2Oth Century fiction and 21st Century Facts – trying to find the words

Screen Shot 2017-08-16 at 11.18.12

Sometimes it is hard to write. Like many people I am struggling to comprehend and article what is going on in the world right now.  Catherine found some beautiful words as did Anne Marie calling it like it is.  Audrey reminded us of the need to teach history.   Being able to connect with the Hybrid Pedagogy folks last week once again reminded me of the joy, simplicity and complexity of connections and context.

During a conversation last week I mentioned that I had never read any John Le Carre. The next day I was given a copy of Call for the Dead, the first outing of his quiet (anti) hero, George Smiley.  Reading that book which is set post WW2, pre cold war, in a post cold war, as close to the start of WW3 as we’ve been this century, almost a century on from the end  WW1 was quite something. Particularly for someone who grew up during the height of the cold war. I have been reflecting if that is why I’ve never really engaged with thriller/espionage fiction.  It all comes back to context.

The narrative is still relevant, governments are still involved in covert operations based on political and economic ideologies,  but the pace is almost surreal in the 21st Century. Our hero gets bashed on the head, spend three weeks in hospital and is still able “hot on the trail” when he sort of recovers.  In our instant, internet age that would never happen? Well it would be very unlikely and certainly in fiction, everyone would have been “locked and loaded” within about 3 minutes.

Last night just before listening to the fabulous radio adaptation of Midnight’s Children (again particularly relevant as we mark the 70th anniversary of the partition of India), Salman Rushdie said in relation to the current political climate in India

“the world is full of things no one saw coming but here they are”

But maybe we did see them coming, we just didn’t want to talk about the consequences of displacing millions of people, the consequences of a President not condemning white supremacists, a government using “the will of the people” to justify an weak, unstable and unplanned exit from the European Union.

We need to talk, we need to call out, we need to share, we need to be able to contexualise – as educators we need to help our students contextualise this increasingly crazy world, to understand the need for context for politics, for action, to question status quo news narrative, to help create and share the truth.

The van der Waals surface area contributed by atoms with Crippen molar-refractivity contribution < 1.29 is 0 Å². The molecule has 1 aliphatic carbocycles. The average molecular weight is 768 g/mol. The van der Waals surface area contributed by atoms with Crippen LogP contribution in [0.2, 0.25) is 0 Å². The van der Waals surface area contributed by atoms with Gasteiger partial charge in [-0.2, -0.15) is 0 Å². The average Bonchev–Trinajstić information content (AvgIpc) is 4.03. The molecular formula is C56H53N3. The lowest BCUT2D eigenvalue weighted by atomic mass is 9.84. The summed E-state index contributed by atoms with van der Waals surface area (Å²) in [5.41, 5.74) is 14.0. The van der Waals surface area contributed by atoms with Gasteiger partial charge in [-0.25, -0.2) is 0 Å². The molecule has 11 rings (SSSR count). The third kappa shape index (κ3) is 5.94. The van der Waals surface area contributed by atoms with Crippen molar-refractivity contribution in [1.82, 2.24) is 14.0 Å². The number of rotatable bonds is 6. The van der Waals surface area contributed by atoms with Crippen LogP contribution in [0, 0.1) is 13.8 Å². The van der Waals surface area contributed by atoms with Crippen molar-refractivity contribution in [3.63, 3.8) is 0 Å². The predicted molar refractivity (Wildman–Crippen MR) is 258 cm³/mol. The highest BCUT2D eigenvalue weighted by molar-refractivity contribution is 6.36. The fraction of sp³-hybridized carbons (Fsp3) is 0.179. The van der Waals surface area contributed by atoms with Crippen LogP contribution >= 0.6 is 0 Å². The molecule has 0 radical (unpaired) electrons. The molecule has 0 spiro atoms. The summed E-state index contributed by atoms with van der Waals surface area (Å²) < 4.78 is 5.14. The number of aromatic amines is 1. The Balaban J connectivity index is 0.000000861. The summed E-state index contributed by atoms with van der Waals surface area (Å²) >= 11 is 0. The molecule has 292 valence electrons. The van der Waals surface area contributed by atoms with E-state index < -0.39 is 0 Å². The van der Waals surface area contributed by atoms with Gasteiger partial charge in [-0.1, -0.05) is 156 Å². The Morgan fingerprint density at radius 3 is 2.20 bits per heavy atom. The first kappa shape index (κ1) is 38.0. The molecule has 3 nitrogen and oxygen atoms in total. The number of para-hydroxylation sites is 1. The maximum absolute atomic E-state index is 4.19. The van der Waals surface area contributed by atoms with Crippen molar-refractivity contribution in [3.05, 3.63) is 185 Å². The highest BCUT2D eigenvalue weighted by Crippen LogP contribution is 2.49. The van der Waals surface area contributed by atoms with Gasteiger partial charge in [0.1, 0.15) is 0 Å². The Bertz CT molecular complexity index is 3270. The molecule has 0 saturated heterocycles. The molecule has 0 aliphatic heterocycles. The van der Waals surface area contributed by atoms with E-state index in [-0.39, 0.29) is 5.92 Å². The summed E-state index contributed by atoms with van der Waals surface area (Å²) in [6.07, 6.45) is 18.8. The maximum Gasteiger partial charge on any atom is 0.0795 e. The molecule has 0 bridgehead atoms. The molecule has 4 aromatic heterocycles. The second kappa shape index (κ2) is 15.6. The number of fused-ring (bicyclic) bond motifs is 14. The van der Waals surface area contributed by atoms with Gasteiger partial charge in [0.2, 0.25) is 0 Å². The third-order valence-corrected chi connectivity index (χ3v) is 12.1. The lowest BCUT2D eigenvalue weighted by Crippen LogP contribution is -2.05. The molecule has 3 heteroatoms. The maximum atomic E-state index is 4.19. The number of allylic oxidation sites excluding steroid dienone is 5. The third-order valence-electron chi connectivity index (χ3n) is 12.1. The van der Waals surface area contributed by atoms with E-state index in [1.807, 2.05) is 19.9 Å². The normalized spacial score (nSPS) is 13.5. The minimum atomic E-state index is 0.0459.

I still don’t have the right words, but I do know now, more than ever our political leaders need to find them. They need to be able to articulate their views, to lead with compassion, with humanity, with grounded understanding of history and the consequences of inaction, of meaningless and provocative soundbites.  They will be judged, but by then it might be too late for the rest of us.


  1. Well said, Sheila! I think it is vital that educators find the time to stand back from the (increasing) everyday pressures of the job and look at their role in a broad historical context – which is what you have done here. And I guess that August is the month to do this, as there is, even these days, a (slight) reduction in the inexorable imperatives of the ‘to do list’ at this time of year.

    I really like: “as educators we need to help our students contextualise this increasingly crazy world, to understand the need for context for politics, for action, to question status quo news narrative, to help create and share the truth.” But this aim is so much harder to achieve now than it was when I started my career as an educator 46 years ago, because education has in the meantime become a sort of game in which both the individual and the institution have to clock up as many ticked boxes as possible at the lowest financial cost (apart from the vice chancellor’s wages, of course).

    Please continue through your blog “to talk, … to call out, … to share, … to contexualise”. This is so much more important than obsessing about Teaching Excellence Framework ratings, or whatever the latest reductive government fetish happens to be:-)

Leave a Reply

Fill in your details below or click an icon to log in:

WordPress.com Logo

You are commenting using your WordPress.com account. Log Out /  Change )

Google photo

You are commenting using your Google account. Log Out /  Change )

Twitter picture

You are commenting using your Twitter account. Log Out /  Change )

Facebook photo

You are commenting using your Facebook account. Log Out /  Change )

Connecting to %s